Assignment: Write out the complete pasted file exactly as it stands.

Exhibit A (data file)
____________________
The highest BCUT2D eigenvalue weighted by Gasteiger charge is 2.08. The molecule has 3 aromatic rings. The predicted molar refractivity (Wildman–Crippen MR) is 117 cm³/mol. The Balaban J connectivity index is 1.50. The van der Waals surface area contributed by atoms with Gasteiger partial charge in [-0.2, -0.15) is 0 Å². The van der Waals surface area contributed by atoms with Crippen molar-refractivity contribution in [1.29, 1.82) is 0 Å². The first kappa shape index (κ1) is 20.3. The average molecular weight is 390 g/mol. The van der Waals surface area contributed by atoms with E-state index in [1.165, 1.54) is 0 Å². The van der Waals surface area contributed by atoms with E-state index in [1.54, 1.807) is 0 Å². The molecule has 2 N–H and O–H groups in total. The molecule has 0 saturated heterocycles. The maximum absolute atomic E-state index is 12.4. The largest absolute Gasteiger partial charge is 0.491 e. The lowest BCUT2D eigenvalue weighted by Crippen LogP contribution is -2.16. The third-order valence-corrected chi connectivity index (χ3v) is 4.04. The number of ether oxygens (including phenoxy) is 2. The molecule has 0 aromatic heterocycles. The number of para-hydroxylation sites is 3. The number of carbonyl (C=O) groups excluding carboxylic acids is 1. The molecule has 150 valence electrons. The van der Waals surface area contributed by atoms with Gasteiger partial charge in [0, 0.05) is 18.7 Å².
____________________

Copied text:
The highest BCUT2D eigenvalue weighted by Gasteiger charge is 2.08. The molecule has 3 aromatic rings. The predicted molar refractivity (Wildman–Crippen MR) is 117 cm³/mol. The Balaban J connectivity index is 1.50. The van der Waals surface area contributed by atoms with Gasteiger partial charge in [-0.2, -0.15) is 0 Å². The van der Waals surface area contributed by atoms with Crippen molar-refractivity contribution in [1.29, 1.82) is 0 Å². The first kappa shape index (κ1) is 20.3. The average molecular weight is 390 g/mol. The van der Waals surface area contributed by atoms with E-state index in [1.165, 1.54) is 0 Å². The van der Waals surface area contributed by atoms with E-state index in [1.54, 1.807) is 0 Å². The molecule has 2 N–H and O–H groups in total. The molecule has 0 saturated heterocycles. The maximum absolute atomic E-state index is 12.4. The largest absolute Gasteiger partial charge is 0.491 e. The lowest BCUT2D eigenvalue weighted by Crippen LogP contribution is -2.16. The third-order valence-corrected chi connectivity index (χ3v) is 4.04. The number of ether oxygens (including phenoxy) is 2. The molecule has 0 aromatic heterocycles. The number of para-hydroxylation sites is 3. The number of carbonyl (C=O) groups excluding carboxylic acids is 1. The molecule has 150 valence electrons. The van der Waals surface area contributed by atoms with Gasteiger partial charge in [0, 0.05) is 18.7 Å².